Apologize for everything
An apology is a proven tactic for softening hard stances. Apologize before discussing an idea, requesting feedback or expressing a contrary opinion. Start with something like this ‘I know this sounds foolish, but I have an idea…’ Also, reticence is key when addressing sensitive topics. Another instance is, instead of saying ‘these numbers are wrong’ say ‘I am sorry, are these numbers right? I am not a numbers person’, then follow it with a self-deprecating laugh. Even when you know the numbers are clearly wrong, you will get the man to look at the numbers again without calling out his mistake and again, dearest ego will not be bruised. You can even take the fall for his mistake.
Do not be too assertive
There was this time a friend raised an issue at a town hall meeting at her workplace. She spoke up because she assumed that was the platform to talk. This point she mentioned got the CEOs attention and the director involved was asked to explain publicly. When she finished talking, everyone in the room was looking at her like she developed a third eye. Minutes before, a male colleague had spoken and his protestations were greeted with a round of applause, people nodding and whispering about his no-nonsense attitude. Gingered, she had stood up too. Well, let us just say she didn’t receive the support she imagined; her speech was greeted with a mixture of pity from her friends and disgust from does who did not know her. Though the incident sparked conversations and influenced how her organization executed projects from then on, it didn’t bring her much peace.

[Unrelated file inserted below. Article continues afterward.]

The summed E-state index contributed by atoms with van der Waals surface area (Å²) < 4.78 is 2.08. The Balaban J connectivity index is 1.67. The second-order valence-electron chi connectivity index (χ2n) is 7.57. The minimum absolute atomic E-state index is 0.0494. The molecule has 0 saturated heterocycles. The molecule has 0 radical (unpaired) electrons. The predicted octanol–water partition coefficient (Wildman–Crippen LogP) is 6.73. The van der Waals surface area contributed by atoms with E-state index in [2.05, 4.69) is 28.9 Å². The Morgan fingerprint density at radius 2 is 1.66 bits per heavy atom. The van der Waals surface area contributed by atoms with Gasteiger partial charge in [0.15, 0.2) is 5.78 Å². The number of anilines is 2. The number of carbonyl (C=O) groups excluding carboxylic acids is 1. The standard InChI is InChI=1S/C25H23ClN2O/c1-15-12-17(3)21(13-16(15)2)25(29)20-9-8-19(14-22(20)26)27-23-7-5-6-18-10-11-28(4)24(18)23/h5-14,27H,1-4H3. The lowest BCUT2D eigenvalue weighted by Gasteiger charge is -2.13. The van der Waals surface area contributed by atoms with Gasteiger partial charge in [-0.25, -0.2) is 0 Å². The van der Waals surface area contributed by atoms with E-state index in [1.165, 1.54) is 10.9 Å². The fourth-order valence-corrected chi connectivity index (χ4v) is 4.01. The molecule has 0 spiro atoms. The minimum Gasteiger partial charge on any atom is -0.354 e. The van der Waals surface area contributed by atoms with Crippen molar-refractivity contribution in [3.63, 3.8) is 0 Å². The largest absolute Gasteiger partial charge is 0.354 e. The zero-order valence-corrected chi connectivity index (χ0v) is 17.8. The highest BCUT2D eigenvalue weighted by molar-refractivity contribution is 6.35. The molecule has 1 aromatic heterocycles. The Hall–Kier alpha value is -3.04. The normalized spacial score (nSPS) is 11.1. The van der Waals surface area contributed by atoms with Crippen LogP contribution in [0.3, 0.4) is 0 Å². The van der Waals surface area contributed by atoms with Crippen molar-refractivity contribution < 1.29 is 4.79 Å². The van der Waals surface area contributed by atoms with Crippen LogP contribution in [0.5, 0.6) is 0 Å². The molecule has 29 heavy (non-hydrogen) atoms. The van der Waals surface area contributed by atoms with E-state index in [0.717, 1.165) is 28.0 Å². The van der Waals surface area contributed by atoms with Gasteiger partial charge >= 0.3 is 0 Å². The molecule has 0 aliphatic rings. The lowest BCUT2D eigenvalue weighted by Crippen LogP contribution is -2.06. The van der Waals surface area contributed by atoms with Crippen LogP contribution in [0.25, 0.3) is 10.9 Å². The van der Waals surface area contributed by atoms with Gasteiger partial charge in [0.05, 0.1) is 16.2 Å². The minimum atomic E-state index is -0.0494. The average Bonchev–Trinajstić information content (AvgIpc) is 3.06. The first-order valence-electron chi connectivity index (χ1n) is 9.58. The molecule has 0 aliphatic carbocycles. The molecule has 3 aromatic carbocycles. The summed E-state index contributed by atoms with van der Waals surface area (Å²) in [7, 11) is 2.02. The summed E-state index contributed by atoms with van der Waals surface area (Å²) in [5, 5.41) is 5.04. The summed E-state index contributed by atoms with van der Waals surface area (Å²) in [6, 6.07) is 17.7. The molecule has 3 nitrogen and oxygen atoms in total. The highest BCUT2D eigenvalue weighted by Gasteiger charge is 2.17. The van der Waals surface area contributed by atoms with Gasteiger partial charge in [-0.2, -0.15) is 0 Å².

Have more male work buddies
Many times, in a bid to be seen as a serious woman, you will have to do your best to prove that you are one of the guys. Distance yourself from women, especially the not-too-popular women, the ones who get pregnant three times in two years and always have excuses to care for the family. If this involves disparaging other women and being totally inhumane, then do it.
Hesitance and a lack of confidence wins